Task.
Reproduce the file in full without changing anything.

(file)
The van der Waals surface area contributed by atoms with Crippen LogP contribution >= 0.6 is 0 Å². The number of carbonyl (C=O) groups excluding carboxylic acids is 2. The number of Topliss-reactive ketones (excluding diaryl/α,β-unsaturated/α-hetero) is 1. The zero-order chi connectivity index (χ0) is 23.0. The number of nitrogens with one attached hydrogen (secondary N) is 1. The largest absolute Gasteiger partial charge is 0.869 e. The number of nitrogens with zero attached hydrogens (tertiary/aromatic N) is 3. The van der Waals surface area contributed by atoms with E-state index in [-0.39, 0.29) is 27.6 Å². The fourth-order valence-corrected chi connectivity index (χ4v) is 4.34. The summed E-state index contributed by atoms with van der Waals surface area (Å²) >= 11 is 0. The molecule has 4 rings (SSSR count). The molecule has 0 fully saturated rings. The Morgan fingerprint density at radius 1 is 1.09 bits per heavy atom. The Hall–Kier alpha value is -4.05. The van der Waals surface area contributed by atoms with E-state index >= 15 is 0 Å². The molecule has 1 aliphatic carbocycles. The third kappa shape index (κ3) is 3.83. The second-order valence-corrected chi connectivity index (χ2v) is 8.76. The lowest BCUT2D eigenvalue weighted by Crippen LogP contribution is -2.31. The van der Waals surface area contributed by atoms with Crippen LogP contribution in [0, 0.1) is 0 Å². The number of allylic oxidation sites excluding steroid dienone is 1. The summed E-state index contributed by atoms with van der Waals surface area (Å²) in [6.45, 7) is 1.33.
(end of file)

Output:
The van der Waals surface area contributed by atoms with Crippen LogP contribution >= 0.6 is 0 Å². The number of carbonyl (C=O) groups excluding carboxylic acids is 2. The number of Topliss-reactive ketones (excluding diaryl/α,β-unsaturated/α-hetero) is 1. The zero-order chi connectivity index (χ0) is 23.0. The number of nitrogens with one attached hydrogen (secondary N) is 1. The largest absolute Gasteiger partial charge is 0.869 e. The number of nitrogens with zero attached hydrogens (tertiary/aromatic N) is 3. The van der Waals surface area contributed by atoms with E-state index in [-0.39, 0.29) is 27.6 Å². The fourth-order valence-corrected chi connectivity index (χ4v) is 4.34. The summed E-state index contributed by atoms with van der Waals surface area (Å²) >= 11 is 0. The molecule has 4 rings (SSSR count). The molecule has 0 fully saturated rings. The Morgan fingerprint density at radius 1 is 1.09 bits per heavy atom. The Hall–Kier alpha value is -4.05. The van der Waals surface area contributed by atoms with E-state index >= 15 is 0 Å². The molecule has 1 aliphatic carbocycles. The third kappa shape index (κ3) is 3.83. The second-order valence-corrected chi connectivity index (χ2v) is 8.76. The lowest BCUT2D eigenvalue weighted by Crippen LogP contribution is -2.31. The van der Waals surface area contributed by atoms with Crippen LogP contribution in [0, 0.1) is 0 Å². The number of allylic oxidation sites excluding steroid dienone is 1. The summed E-state index contributed by atoms with van der Waals surface area (Å²) in [6.45, 7) is 1.33.